Medical School Rotation: OB/GYN Clerkship

16 September 2014

Disclaimer: I am aware a lot of my experiences are site-specific. I had the opportunity to go to a very 'hands-on' teaching hospital, and was able to participate A TON!

What I liked:
I loved delivering babies, especially when the attendings let me do nearly everything.
Pregnant women are (usually) super awesome, happy people.
On L&D - Getting to do the entire H&P, and following up with the patient every couple hours. Bonus pts if I was allowed to do ultrasounds.
Babies are freakin' cute!
Gyn Surgery - I enjoyed this a lot more than I thought I would. Surgery is so methodical and meticulous, which appeals to my personality type/character. Also, I got props on my suturing skills (practice at home kids, it really pays off!)
That time I put in a trocar... 
Having rounds at the beginning of the day where we discussed specific topics - it really helped me study ahead for the shelf, even though I spent hours reviewing all the ACOG bulletins the night before.
One particular clinic where the attending let me do all the gyn exams, pap smears, IUD removals and prenatal checks. Booya!
Scrubbing into an emergency ovarian torsion.
Three words: Da Vinci Robot.

What I disliked:
Ridiculously early hours - this has been the only time I literally couldn't function without coffee due to so little sleep.
Since this was my first rotation, and the intern's first month as well; it was very confusing and disorganized and stressful the first couple weeks.
I wish I knew more going into OB/GYN (it's not covered much in the MS2 curriculum or Step 1), and I really disliked feeling overwhelmed/lost, but it was pretty much inevitable at this stage in my education. It was a total ego check.
Standing for 9+ hours straight in back-to-back surgeries, with no food, bathroom or water breaks. I was dying! My arms and back were incredibly sore by the end of the day.
Gyn Onc - I had a really sad experience with one of the patients, and it just made me realize my heart is not strong enough for oncology, ever.
Working call shifts on weekends (womp)
I really disliked how much regular folk & medical professionals underestimate OB/GYN doctors; their job is insane and overwhelming, they deserve much more respect than they get. They're trained in medicine and surgery, work incredibly long hours even as senior attendings, and their malpractice insurance is nuts due to the nature of their job (if any of you have the chance to work in an MFM clinic, you will wonder how some of these little babies end up surviving until delivery. It's so stressful.)

Quick Guide (topics you should know before starting each block)
Labor & Delivery: fetal heart strips, stages of labor, drugs for induction, degrees of laceration, fetal positions
Gyn Surgery - female pelvic and reproductive anatomy, practice tying knots and suturing at home every day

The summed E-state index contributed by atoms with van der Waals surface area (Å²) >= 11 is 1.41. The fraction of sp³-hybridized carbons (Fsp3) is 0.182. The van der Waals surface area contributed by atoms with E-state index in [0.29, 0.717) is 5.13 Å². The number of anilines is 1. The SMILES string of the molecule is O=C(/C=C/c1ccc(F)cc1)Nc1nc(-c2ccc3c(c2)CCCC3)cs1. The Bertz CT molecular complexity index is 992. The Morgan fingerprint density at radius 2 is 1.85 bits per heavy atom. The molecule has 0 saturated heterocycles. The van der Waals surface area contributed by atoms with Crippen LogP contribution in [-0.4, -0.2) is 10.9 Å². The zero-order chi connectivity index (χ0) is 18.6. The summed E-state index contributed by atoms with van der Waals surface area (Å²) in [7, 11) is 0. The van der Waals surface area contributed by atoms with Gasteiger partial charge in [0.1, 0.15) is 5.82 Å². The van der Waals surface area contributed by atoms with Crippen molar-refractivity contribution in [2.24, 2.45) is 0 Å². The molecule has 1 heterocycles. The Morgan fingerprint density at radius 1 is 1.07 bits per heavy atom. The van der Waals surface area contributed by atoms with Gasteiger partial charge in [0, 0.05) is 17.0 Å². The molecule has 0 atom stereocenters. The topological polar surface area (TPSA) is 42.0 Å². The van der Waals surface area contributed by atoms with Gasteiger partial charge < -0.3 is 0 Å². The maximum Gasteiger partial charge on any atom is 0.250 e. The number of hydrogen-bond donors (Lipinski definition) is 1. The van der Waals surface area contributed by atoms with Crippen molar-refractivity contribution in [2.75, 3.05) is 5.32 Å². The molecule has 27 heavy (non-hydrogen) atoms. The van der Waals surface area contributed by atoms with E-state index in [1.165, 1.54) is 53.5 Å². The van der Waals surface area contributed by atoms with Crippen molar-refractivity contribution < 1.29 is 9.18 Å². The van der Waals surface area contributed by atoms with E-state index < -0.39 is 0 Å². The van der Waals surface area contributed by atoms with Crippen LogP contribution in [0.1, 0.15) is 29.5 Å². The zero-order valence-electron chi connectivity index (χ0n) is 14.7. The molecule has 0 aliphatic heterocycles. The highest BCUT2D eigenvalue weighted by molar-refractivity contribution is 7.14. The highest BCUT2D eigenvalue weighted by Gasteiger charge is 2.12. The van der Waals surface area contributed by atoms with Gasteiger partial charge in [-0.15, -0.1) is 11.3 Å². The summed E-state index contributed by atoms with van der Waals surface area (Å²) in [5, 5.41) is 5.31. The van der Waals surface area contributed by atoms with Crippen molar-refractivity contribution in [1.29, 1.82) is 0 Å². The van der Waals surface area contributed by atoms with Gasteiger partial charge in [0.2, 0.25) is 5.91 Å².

Gyn Onc - know your most common gyn cancers, and the drugs used to treat and prevent reccurence
Clinic - know milestones/guidelines for each trimester of pregnancy, brush up on your STD's & all available contraception, know menopausal symptoms and treatments

How I studied for the shelf (I would recommend getting through all of these; I was unfortunately strapped for time at this location but ended up doing well):
UWorld - 2 passes, written notes on the 'main points', and reviewing all the charts
UWise - 1 pass, only had time to review half my notes afterwards, but I did 4 comprehensive tests
Case Files - only had time to get through 60% of this book, try to do it all at least once
2 NBME exams - underscored me by 10-15% but kicked my butt into studying extra

Final TIP: Prep for rounds every night, proactively see as many patients as possible, and volunteer to stay late on interesting cases. The more patients you see the better, especially since you'll learn a lot of skills on the wards that you can't learn properly from a book (pelvic exam, proper use of speculum, how to talk to the patient when they're in stirrups, learning how to hold & manipulate the baby as it's being delivered, suturing on real skin, etc)
    If your site for this rotation is not engaging, and residents don't allow you to do much then be pushy, ask for patients, and do an ACOG Practice Bulletin every morning/lunch break with other students on your team. 


P.S. If there's anything else you'd like me to add, just leave a comment or send me an e-mail!
image source: geekinsider


  1. Had your blog bookmarked since having my own long time ago & now I remember how adorable it is as I read couple of posts after a while.
    Even though ob/gyn might not be my thing, I've seen things nothing short of miracles during the rotation, will miss that :)

    1. Totally agree, Sandy. It's such a high pressure situation at times. Glad to have you back on the blogosphere!

  2. OMG! Your blog is soooo interesting and useful! I'm sooo glad I've found itĄ


  3. Great post !
    What did u use for practicing your sutures ?

    1. I used a sponge, and suture kit! You can pick up a ton of sutures from the hospitals you rotate at; they may have a stock of expired sutures in an office. The instruments can be bought online, or also picked up in hospitals. I was able to use my boyfriend's stash!


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